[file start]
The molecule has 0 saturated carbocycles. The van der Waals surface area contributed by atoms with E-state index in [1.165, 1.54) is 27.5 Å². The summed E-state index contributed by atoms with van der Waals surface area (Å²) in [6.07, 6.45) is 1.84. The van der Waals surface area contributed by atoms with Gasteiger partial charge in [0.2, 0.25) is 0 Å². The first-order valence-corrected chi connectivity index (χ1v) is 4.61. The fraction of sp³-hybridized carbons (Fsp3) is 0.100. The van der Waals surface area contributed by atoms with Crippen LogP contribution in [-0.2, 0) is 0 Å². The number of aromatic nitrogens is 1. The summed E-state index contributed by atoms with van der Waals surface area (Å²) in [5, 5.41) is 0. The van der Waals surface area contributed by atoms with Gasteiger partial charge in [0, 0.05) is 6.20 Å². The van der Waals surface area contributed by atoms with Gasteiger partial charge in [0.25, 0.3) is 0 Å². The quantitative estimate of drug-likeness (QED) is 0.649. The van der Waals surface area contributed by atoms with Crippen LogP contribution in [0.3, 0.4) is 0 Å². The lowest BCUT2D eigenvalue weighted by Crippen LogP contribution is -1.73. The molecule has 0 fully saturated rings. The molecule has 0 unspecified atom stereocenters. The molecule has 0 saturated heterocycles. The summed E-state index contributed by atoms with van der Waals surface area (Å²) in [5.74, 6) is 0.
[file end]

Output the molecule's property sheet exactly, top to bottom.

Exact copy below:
The molecule has 0 saturated carbocycles. The van der Waals surface area contributed by atoms with E-state index in [1.165, 1.54) is 27.5 Å². The summed E-state index contributed by atoms with van der Waals surface area (Å²) in [6.07, 6.45) is 1.84. The van der Waals surface area contributed by atoms with Gasteiger partial charge in [0.2, 0.25) is 0 Å². The first-order valence-corrected chi connectivity index (χ1v) is 4.61. The fraction of sp³-hybridized carbons (Fsp3) is 0.100. The van der Waals surface area contributed by atoms with Crippen LogP contribution in [-0.2, 0) is 0 Å². The number of aromatic nitrogens is 1. The summed E-state index contributed by atoms with van der Waals surface area (Å²) in [5, 5.41) is 0. The van der Waals surface area contributed by atoms with Gasteiger partial charge in [0, 0.05) is 6.20 Å². The van der Waals surface area contributed by atoms with Gasteiger partial charge in [0.25, 0.3) is 0 Å². The quantitative estimate of drug-likeness (QED) is 0.649. The van der Waals surface area contributed by atoms with Crippen LogP contribution in [0.3, 0.4) is 0 Å². The lowest BCUT2D eigenvalue weighted by Crippen LogP contribution is -1.73. The molecule has 0 fully saturated rings. The molecule has 0 unspecified atom stereocenters. The molecule has 0 saturated heterocycles. The summed E-state index contributed by atoms with van der Waals surface area (Å²) in [5.74, 6) is 0.